As people of faith and leaders of faith-based organizations focused on justice and equality for all of God’s children, we mourn the death of Terrance Crutcher, who died a violent death on Friday, September 16, 2016,
Terrence Crutcher was an unarmed black man who was shot dead by a police officer on a two-lane road in Tulsa, Oklahoma.
Seconds before he was killed, police dash cam and helicopter video footage show him walking to his car with his hands over his head as a police officer walked behind him with her gun raised. In a recording from the police helicopter, an officer is heard saying, “Looks like that’s a bad dude”.
“After watching the video and seeing what actually happened,” said Tiffany Crutcher, Terence’s twin sister, “we’re truly devastated. The entire family is devastated.”
My soul is deprived of peace,
I have forgotten what happiness is,
I tell myself my future is lost,
all that I hoped for from the Lord
Remembering it over and over
leaves my soul downcast within me.
Tiffany Crutcher then went on to tell the media gathered in Tulsa, “You all want to know who that big ‘bad dude’ was. That big ‘bad dude’ was my twin brother. That big ‘bad dude’ was a father. That big ‘bad dude’ was a son. That big ‘bad dude’ was enrolled at Tulsa Community College, just wanting to make us proud.
“That big ‘bad dude’ loved God; that big ‘bad dude’ was at church singing, with all his flaws, every week. That’s who he was.”
But I will call this to mind,
as my reason to have hope:
The favors of the Lord are not exhausted,
his mercies are not spent;
They are renewed each morning,
so great is his faithfulness.
My portion is the Lord, says my soul;
therefore will I hope in him.
We pray for the family of Terrance Crutcher that they may experience God’s healing strength as they deal with the pain and loss of their loved one.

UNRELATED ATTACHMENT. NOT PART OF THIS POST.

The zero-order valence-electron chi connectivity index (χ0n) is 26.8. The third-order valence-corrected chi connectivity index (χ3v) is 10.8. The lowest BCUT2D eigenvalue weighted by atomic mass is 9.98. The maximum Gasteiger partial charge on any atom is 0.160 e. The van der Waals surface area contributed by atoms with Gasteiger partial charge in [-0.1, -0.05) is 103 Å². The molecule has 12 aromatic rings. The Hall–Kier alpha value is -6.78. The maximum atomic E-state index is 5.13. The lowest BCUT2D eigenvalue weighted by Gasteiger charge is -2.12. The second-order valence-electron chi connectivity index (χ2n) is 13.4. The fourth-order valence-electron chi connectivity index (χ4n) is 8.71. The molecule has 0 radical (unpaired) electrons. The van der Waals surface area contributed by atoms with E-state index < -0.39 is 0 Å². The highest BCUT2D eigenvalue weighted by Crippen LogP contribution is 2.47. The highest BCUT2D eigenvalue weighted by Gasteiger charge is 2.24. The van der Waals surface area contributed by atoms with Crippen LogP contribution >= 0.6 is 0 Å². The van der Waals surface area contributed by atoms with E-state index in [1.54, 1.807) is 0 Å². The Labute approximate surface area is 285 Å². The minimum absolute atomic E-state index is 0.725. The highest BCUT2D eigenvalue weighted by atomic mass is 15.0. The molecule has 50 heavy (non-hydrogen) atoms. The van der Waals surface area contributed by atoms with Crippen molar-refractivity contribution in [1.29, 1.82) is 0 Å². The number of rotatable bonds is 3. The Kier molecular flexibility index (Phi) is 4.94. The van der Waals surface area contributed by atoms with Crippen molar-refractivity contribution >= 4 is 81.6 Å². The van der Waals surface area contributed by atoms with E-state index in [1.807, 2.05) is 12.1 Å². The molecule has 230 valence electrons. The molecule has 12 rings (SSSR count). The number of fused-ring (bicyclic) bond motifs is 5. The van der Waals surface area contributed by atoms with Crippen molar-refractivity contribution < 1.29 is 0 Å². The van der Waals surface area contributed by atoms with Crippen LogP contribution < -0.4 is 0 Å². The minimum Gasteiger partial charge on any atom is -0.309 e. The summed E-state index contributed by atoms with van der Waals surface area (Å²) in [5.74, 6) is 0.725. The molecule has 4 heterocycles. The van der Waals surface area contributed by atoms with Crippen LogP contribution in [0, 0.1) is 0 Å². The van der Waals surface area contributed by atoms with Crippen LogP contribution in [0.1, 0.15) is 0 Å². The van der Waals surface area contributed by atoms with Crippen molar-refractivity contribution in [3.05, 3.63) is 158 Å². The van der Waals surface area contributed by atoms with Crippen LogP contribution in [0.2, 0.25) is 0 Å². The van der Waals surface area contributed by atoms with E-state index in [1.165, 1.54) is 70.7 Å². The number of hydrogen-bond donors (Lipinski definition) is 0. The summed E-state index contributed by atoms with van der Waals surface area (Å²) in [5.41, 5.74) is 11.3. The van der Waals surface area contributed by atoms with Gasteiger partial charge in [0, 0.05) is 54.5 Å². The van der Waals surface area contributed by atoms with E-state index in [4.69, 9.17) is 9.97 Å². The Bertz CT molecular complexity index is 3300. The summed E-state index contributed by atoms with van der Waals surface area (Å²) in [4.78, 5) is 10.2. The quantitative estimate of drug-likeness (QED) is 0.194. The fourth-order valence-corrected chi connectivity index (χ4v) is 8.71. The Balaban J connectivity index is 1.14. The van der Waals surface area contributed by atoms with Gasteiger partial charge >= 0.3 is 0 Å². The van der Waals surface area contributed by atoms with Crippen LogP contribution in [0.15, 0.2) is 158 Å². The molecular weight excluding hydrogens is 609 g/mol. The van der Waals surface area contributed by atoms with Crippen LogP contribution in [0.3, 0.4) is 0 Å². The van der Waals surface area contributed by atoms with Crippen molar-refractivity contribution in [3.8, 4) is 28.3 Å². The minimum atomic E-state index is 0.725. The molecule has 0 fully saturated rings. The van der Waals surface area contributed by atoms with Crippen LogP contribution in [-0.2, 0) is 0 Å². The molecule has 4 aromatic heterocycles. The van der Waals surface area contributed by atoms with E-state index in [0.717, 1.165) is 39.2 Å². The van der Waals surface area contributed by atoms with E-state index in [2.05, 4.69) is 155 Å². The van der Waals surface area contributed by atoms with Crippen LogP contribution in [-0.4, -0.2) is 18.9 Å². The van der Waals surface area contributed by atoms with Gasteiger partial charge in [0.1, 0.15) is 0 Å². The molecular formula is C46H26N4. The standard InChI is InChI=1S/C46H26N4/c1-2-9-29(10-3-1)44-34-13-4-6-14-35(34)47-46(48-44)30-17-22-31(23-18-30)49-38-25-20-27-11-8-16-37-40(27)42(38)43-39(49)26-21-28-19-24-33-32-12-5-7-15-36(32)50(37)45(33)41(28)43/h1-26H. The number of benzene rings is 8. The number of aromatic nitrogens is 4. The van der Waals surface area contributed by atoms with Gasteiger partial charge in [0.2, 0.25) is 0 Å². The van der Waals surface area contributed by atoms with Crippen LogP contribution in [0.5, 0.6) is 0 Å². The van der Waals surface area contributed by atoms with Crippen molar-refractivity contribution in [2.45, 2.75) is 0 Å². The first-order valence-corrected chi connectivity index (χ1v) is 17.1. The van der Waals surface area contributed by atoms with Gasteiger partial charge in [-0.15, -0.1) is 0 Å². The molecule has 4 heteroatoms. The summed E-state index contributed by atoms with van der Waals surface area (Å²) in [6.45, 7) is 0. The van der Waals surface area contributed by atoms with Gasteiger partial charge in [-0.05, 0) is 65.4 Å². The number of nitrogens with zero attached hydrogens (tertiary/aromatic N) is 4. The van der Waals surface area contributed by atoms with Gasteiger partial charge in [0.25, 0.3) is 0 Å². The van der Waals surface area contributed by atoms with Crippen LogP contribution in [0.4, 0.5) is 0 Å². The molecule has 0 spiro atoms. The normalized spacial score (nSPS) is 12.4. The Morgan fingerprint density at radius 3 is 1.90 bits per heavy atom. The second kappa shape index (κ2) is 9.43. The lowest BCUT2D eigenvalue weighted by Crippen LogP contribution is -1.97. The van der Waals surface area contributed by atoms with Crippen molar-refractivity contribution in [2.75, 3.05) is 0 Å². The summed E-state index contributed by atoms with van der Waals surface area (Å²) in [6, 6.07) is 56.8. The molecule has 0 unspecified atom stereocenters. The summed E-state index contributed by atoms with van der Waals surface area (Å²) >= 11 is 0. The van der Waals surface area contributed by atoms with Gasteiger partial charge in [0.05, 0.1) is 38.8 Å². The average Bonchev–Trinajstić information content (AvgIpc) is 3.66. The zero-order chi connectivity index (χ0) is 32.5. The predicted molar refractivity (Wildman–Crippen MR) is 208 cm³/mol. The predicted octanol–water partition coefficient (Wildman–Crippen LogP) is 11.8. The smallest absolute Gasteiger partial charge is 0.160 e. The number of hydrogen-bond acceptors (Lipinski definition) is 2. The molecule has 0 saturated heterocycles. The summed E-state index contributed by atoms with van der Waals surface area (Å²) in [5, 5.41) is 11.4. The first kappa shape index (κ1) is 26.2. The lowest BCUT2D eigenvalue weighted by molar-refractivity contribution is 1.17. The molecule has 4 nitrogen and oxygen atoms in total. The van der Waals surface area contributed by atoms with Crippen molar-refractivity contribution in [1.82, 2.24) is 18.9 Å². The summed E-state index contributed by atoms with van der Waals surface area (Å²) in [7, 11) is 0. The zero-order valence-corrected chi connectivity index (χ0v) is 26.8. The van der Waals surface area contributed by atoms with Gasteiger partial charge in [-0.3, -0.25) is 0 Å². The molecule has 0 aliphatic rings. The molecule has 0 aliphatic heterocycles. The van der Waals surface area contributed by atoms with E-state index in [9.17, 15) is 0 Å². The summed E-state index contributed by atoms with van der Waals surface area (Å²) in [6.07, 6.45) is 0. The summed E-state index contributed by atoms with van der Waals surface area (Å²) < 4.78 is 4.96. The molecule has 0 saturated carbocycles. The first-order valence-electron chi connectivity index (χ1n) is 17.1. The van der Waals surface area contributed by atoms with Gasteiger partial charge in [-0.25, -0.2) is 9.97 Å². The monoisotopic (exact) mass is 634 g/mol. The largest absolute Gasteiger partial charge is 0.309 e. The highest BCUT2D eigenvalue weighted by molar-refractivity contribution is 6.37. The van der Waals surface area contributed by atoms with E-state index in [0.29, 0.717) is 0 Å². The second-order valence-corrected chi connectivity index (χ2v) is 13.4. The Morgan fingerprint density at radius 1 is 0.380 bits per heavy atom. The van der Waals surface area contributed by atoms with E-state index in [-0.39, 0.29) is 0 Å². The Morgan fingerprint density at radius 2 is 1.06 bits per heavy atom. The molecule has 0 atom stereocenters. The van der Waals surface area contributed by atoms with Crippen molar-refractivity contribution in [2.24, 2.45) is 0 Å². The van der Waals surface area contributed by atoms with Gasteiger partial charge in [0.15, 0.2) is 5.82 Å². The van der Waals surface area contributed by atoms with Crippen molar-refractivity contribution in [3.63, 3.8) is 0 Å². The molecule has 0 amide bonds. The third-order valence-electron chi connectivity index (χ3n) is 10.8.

We pray for peace and compassion for the Tulsa community and all of the communities across this nation that have been devastated and wrenched asunder by these acts of awful violence.
We pray for justice, true and unfettered, that it may heal the wounds that this tragedy – and others like it across the land – has inflicted on our strained and fragile social structure.
Today, as we hear and read unfolding news from North Carolina of yet another fatal confrontation between police and black men, we know that prayer – while powerful in its own right – is not enough. We look to our various religious traditions and denominational cultures to find ways to engage people of faith in effective, non-violent and constructive efforts to bridge the chasms of fear and mistrust that separate us as a community, as a nation.
May God bless us all in this troubled time, Amen.
Rev. Rodney McKenzie, Jr.
Director, Academy for Leadership and Action, National LGBTQ Task Force
Executive Director, ReconcilingWorks: Lutherans for Full Participation
Executive Director, More Light Presbyterians
Deputy Director, Reconciling Ministries Network
Executive Director, Brethren Mennonite Council for LGBT Interests
Executive Director, Room for All (Reformed Church in America)
Rev. Mark C. Johnston, Ph.D.
Executive Director, Open & Affirming Ministry Program, Gay Lesbian and Affirming Disciples Alliance
The Believe Out Loud Team
Phil Porter, President & Andy Lang, Executive Director
Open and Affirming Coalition of the United Church of Christ
Rev. Michael Schuenemeyer
Executive for Health and Wholeness Advocacy, United Church of Christ
Rev. Marie Alford-Harkey
President and CEO of the Religious Institute
Photo via Fellowship of Reconciliation